I thought to enclose this screen shot of a search that culminated in a “See Also & Classify” that literally brought years of research together in a spray of new ideas. Thank you, guys. DTP 2.0 is brilliant.
I should add, this database was split off from a larger database I had assembled; I was able to accomplish this “narrowing” and “focusing” because 2.0 allowed me to have multiple databases running at the same time. Wow.
Hi, Ishear. For all the other things DT Pro Office does for me, nothing endears it to me like See Also. When I’m working on a project and looking for ideas, or hit a writer’s block, See Also will usually come up with suggestions that lead to a promising idea.
See Also may not seem very useful in a small, starting-out database. But in my main database that contains tens of thousands of references and notes related to a central interest, it becomes the best research assistant I’ve ever had. A tip of the hat to Christian and Eric!
Washington streetcars? I’d like to know how that one fits in. Enjoyed your blogs.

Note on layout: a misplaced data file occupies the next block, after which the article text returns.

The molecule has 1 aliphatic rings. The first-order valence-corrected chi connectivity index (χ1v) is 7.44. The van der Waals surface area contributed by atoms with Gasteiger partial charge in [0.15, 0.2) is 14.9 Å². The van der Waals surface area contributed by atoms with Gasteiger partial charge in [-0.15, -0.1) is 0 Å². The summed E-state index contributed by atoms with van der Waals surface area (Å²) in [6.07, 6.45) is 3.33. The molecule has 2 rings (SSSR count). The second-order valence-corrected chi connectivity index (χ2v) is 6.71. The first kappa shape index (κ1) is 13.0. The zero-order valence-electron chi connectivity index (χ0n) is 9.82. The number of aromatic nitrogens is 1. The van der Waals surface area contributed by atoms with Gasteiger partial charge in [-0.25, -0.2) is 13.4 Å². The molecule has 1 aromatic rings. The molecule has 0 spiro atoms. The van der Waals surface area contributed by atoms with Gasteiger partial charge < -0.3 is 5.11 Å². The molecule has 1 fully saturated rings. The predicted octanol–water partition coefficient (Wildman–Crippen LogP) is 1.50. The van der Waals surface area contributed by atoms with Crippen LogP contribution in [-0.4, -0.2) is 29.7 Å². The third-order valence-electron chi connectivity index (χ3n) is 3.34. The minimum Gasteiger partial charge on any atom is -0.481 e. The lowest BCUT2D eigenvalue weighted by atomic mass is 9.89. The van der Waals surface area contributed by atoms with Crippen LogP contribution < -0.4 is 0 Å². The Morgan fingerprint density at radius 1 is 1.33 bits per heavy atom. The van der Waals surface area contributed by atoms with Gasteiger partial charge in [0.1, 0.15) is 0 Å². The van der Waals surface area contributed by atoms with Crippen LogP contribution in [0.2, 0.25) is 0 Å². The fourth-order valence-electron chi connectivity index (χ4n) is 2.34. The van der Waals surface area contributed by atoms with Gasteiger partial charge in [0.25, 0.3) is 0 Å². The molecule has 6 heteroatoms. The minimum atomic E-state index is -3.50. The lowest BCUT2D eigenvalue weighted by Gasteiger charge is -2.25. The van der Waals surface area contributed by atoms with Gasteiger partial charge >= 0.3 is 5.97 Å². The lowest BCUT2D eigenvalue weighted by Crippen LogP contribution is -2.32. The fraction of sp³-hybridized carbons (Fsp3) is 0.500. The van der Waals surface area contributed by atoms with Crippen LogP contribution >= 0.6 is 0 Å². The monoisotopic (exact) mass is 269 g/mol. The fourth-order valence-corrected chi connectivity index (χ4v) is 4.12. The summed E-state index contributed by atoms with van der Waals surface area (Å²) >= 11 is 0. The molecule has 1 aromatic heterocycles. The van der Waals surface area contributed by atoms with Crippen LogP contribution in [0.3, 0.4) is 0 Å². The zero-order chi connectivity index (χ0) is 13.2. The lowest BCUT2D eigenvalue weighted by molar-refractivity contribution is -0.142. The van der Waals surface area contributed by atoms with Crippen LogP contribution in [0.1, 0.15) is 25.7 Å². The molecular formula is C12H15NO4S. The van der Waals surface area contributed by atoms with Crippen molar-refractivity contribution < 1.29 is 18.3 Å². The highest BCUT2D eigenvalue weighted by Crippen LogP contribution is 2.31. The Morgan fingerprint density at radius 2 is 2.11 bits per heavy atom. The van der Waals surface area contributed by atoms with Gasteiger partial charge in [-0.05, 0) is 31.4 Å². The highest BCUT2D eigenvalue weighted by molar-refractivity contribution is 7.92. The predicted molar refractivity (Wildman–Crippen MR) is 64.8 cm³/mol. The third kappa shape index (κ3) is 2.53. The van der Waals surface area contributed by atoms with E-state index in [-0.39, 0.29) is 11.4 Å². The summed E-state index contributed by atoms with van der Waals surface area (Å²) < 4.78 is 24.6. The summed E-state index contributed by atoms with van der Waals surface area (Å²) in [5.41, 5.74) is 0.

Have to agree with Bill on that. I am a recent user of DT Pro; but I latched on to it because I have a massive document legal application.
As I was importing and organizing the thousands of existing docs, my appreciation for See Also received an accelerated exposure starting from ‘so what?’ to ishear’s ‘wow’ in a matter of days…
I suspect that people who build more complex databases over time may have dismissed this ‘feature’ of DT. I would encourage users to continually revisit this capability and would encourage DT developers to keep it prominently marketed.
From a user of large cross-correlated information:
‘keep up the good work on this front guys’ -
(or brilliant as my UK friends would say)
Love how “search” breaks out terms into different colors after locating documents.
Jeff, just curious but do you mean how the Score grid in the See Also & Classify pane turns green for the higher value hits?
I was thinking of the actual hits that appear in the search document. Each search term appears in a different hue. Maybe it’s been that way forever, but this was the first time I noticed it.
Either I’m getting smarter or DTP 2.0 is awesome, and I know I’m not getting smarter.